Published September 2018 | Lung Cellular and Molecular Physiology
Congenital diaphragmatic hernia (CDH) happens once in every 2,000 to 3,000 pregnancies. In this developmental defect, the diaphragm does not form properly in the fetus, which allows the intestines to enter the chest cavity and inhibit lung growth. About 60 percent of babies born with this condition die. Survivors live with respiratory problems, which may require tracheostomy and long-term mechanical ventilation.
An experimental fetal surgery, tracheal occlusion, improves survival and lung growth, but babies still live with substantial respiratory problems. Researchers at Cincinnati Children’s have begun to address the critical need for greater understanding of how this surgery affects lung development.
In tracheal occlusion, a surgeon inserts a balloon in the trachea of the fetus, which causes buildup of lung fluid, lung expansion and growth. The balloon stays in place until a surgeon removes it a few weeks before the expected delivery date.
Researchers led by Brian Varisco, MD, completed a first-of-its-kind proteomic analysis of tracheal fluid in a CDH animal model and compared it to controls. They found that the surgery promotes lung cell growth and AKT-related signaling cascades, a marker of cell growth and proliferation.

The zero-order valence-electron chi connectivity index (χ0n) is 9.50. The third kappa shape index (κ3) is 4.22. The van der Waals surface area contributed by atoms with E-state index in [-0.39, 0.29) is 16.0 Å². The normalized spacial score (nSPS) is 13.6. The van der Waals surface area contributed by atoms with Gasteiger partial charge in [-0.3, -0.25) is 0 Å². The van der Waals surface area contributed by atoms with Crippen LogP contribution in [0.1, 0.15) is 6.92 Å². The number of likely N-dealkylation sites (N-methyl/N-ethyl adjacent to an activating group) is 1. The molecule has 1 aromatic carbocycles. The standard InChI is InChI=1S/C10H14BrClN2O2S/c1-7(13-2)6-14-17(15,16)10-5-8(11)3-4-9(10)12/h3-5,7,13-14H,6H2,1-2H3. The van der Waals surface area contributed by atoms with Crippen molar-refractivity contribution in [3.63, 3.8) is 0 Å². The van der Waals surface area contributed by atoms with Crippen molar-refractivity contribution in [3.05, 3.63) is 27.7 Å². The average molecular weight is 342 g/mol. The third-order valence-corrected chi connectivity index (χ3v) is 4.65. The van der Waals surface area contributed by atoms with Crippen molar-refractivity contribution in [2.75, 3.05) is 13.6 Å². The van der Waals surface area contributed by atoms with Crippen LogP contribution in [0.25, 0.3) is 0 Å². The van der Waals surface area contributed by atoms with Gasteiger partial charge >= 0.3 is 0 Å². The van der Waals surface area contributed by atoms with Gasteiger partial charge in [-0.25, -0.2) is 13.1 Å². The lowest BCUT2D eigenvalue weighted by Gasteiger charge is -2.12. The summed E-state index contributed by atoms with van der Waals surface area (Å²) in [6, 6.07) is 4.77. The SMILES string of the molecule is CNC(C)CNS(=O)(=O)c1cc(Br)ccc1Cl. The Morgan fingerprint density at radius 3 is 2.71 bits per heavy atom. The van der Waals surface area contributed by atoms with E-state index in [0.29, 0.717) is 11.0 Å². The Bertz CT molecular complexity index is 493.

However, tracheal occlusion addressed changes in only 11 of the 118 proteins that CDH alters. The discrepancy could help explain some of the respiratory problems that children still endure after the treatment. For example, numbers of crucial ciliated cells that help clear mucus were reduced after the procedure.
“Since this is a relatively new procedure, still in small clinical trials,” says Varisco, “the study helps us see what kind of lung problems—such as mucociliary clearance or recovery from infections—we might anticipate later."